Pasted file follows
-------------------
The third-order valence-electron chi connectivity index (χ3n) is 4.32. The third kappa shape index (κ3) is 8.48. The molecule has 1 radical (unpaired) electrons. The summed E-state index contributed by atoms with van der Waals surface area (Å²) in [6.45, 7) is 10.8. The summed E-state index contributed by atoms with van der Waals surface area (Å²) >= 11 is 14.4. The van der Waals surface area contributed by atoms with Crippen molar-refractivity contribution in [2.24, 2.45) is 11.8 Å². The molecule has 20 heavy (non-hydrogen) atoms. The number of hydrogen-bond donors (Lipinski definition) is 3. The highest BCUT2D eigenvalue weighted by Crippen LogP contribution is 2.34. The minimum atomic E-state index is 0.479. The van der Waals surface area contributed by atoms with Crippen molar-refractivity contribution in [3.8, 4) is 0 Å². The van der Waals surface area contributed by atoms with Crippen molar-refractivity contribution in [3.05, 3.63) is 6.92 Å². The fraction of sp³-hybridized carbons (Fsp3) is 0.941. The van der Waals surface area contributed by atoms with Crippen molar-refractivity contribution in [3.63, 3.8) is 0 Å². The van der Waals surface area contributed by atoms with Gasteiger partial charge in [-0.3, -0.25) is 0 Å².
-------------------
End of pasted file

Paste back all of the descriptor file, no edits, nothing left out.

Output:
The third-order valence-electron chi connectivity index (χ3n) is 4.32. The third kappa shape index (κ3) is 8.48. The molecule has 1 radical (unpaired) electrons. The summed E-state index contributed by atoms with van der Waals surface area (Å²) in [6.45, 7) is 10.8. The summed E-state index contributed by atoms with van der Waals surface area (Å²) >= 11 is 14.4. The van der Waals surface area contributed by atoms with Crippen molar-refractivity contribution in [2.24, 2.45) is 11.8 Å². The molecule has 20 heavy (non-hydrogen) atoms. The number of hydrogen-bond donors (Lipinski definition) is 3. The highest BCUT2D eigenvalue weighted by Crippen LogP contribution is 2.34. The minimum atomic E-state index is 0.479. The van der Waals surface area contributed by atoms with Crippen molar-refractivity contribution in [3.8, 4) is 0 Å². The van der Waals surface area contributed by atoms with Crippen molar-refractivity contribution in [3.05, 3.63) is 6.92 Å². The fraction of sp³-hybridized carbons (Fsp3) is 0.941. The van der Waals surface area contributed by atoms with Crippen molar-refractivity contribution in [3.63, 3.8) is 0 Å². The van der Waals surface area contributed by atoms with Gasteiger partial charge in [-0.3, -0.25) is 0 Å².